Faculty conversations: Debra and Brian Schutte
CoSAGE — an MSU research project focusing on the genetic causes of disease — is unique because of the partners involved in the project: Not only are the husband/wife team of Debra and Brian Schutte involved but also members from the community in which the project is based, who are equally active in the research.
“We’re working with the community in the early phases of this project to learn: What are the prevalent health problems in the community?” Debra Schutte said. “And what is of most concern to the members of the community?
“That will help us identify where to go next in our research.”
The purpose of the Community-based Cooperative for Studies Across Generations, or CoSAGE, is to study the genetic factors that cause common disease – particularly adult onset hearing loss and Alzheimer’s disease, said Debra Schutte, an associate professor in the College of Nursing.
The mid-Michigan community they are working in was chosen because of their extensive genealogical records dating back to the original German settlers in the area, who came in the mid-1800s. These records have been compiled in a database that contains 28,000 people.
“It makes looking for genetic factors much more efficient,” said Brian Schutte, an associate professor in the Department of Microbiology and Molecular Genetics and the Department of Pediatrics and Human Development.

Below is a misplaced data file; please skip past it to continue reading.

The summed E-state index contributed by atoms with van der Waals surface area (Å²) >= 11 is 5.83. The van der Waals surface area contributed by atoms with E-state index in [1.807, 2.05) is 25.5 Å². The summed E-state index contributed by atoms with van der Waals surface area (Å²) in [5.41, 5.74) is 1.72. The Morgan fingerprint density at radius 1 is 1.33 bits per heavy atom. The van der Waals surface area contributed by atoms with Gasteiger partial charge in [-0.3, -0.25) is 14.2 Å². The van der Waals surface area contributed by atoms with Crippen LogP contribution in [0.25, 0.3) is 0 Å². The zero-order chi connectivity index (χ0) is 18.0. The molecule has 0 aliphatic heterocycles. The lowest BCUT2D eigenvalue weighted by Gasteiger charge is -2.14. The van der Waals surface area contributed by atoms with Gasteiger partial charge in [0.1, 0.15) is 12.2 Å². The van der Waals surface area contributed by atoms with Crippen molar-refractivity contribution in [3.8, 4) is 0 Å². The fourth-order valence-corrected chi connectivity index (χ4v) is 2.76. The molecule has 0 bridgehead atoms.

Two community committees were established to guide the research: a research advisory committee and a research ethics committee. The members of the research advisory committee help communicate their ideas effectively to their family and friends and throughout the community.
“One of the things we’ve learned in three years is that we can talk to the community members for a long time and not have near as much impact as a talk over the fence between community members,” Brian Schutte said. “They’ve been very effective in getting the project moving.”
The research ethics committee examines the goals of the project and reviews its products such as grants or papers to ensure the approaches and methods being used are consistent with the values of the community.
A year ago, they started a community health assessment to get an overview of the health status of the community, the resources available and the needs of the community, Debra Schutte said.
They also are inviting community members to be participants in a research registry in which they collect information about individual and family health history, do a brief physical exam and obtain a blood sample to screen for glucose, complete blood count, cholesterol and triglycerides. The blood sample is also used as a DNA source to do genetic analysis in the future.
“That gives us some information we can use in our research, but it also allows us to give that information back to the participants,” Debra Schutte said. “We have a unique opportunity to both discover those hereditary or other factors that contribute to common diseases, and because we have this close partnership, be able to move really quickly into developing interventions that will improve the health for the community.”